As we grow older, we don’t necessarily grow more content. And we look back, look back, on those perfect halcyon days, wanting to go Home.

©2022 KT Workman


“Don’t It Make You Want To Go Home” written and performed by Joe South

Image by RitaE from Pixabay

16 thoughts on “Don’t It Make You Want To Go Home

  1. Janet Gogerty

    Yes, my childhood was totally different to yours as my first six years were spent in the top half of a Victorian terraced house on a busy road. No garden and I recall looking out of the window longingly at the blue sky. However, because we lived in a flat I and then the two babies that followed were always being taken down by the river and out to the parks we were lucky to have near by. Freedom and running around. And the nearer my mother was to her death last year, as my last link with those early years was coming to an end, the more magic they became in memory. Music from the radio and old television programmes take me back instantly.

    Liked by 1 person

    1. Yes, music works that magic for me as well. It’s truly a gift to experience a good childhood…so many don’t.
      Janet, thank you for stopping by and reading. I appreciate it. 🙂

      Like

  2. Anonymous

    Sad, makes me want to go home too.makes me long for my granny who was a simple minded,but I knew she loved me more then anything. She was never too busy to stop and see what I needed.we were poor too. Their first house burned so they redone the barn into a four room house .It was heated with stove in front room and wood cook stove in kitchen. My grandpa slept on a bed outside in the summer.my granny had a job washing dishes at the cottage cafe or clean Mary Ockers house. Couldn’t drive so she would start walking and someone would
    If pick her up..To get a ride home in the evenings she would sit on the porch of Earl Snows store and some kind person would give her a ride,usually Thell Shaw.My granny was a kind soul helped anyone in need. She had lots of black friends that lived out in the43 community and they helped each other.Life will never be as good as it was back in those pot times .

    Liked by 1 person

  3. Wonderful post (and photo). I grew up many, many years ago in a large, working-class family. I also often ‘want to go home.” But not in the sense of a place, but rather that I would like to sit and talk to my parents, who both died much too young. Childhood is also a time when a person is still close to their siblings. Some of my siblings have passed on, and the rest of us aren’t as close now as when we were kids. This is normal, of course. We grow up and move on. I found your post very moving.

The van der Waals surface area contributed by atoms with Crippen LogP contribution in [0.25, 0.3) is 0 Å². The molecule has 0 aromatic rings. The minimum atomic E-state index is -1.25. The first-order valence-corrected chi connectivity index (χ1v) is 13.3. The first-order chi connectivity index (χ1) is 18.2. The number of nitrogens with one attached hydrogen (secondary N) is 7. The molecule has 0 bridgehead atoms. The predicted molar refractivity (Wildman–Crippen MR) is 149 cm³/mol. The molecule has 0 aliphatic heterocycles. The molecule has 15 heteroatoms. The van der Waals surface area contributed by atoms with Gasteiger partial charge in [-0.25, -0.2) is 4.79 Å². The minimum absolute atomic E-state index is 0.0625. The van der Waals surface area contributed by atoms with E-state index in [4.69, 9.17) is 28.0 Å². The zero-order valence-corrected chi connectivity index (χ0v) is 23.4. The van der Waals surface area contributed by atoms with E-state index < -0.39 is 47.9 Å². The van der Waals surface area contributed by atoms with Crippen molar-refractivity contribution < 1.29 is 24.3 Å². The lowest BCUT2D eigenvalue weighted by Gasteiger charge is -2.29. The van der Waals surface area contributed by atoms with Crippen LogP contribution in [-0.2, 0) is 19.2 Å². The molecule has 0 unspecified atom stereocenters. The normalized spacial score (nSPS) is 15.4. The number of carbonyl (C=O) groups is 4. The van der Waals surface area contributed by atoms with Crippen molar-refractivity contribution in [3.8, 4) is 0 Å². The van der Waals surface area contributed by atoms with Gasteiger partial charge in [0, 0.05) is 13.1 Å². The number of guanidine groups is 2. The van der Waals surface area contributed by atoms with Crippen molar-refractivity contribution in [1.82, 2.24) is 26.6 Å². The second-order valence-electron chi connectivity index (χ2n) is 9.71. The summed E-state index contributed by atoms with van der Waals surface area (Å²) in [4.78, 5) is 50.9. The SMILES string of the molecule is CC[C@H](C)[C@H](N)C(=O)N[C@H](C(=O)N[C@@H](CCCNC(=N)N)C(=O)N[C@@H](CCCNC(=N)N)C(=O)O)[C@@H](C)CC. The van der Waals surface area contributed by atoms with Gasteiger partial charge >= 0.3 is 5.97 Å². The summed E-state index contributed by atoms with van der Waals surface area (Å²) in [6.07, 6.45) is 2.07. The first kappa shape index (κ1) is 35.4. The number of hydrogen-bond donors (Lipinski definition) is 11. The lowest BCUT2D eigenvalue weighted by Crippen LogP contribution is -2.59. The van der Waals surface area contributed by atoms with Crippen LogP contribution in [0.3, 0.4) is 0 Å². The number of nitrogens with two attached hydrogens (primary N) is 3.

Liked by 1 person

    1. Thank you, Diana.
      I am the baby of a family of seven, and all but the eldest, a brother, are still alive. I was lucky to have both my parents until my early 50s, but no matter how old one is, the loss of a parent or sibling is hard. It’s as if we lose a part of our childhood. I often dream of my parents, and when I do, it’s just an ordinary day and I have stopped by their house to see them. I wake from those dreams feeling as if I got to visit with them, and it always warms my heart. My siblings and I remain close, though we don’t see each other as often as we used to…all of us are basically homebodies. But the love yet remains.
      Thank you again for sharing your thoughts. ❤️

      Liked by 1 person

  4. Sandra Kay (Spoon) Collins

    Wow. I Good. True. Story / I always loved spending Time at your house / Rich Rich. I thought Aunt Agnes & UncleTom was rich having all you Cuz’s. Life was Truely. A Good one. Feeling safe / wide open spaces. When our Precious Parents leave us too go too Their Heavenly. Home. / it seems no one or Any place can replace it ❓But / We have a Nice simple home / I have a Loving Husband of 52 yrs and (5) fantastic Sons & Their Families. Butt No Place like home Thank You for sharing Kathy (Kat)

    Liked by 1 person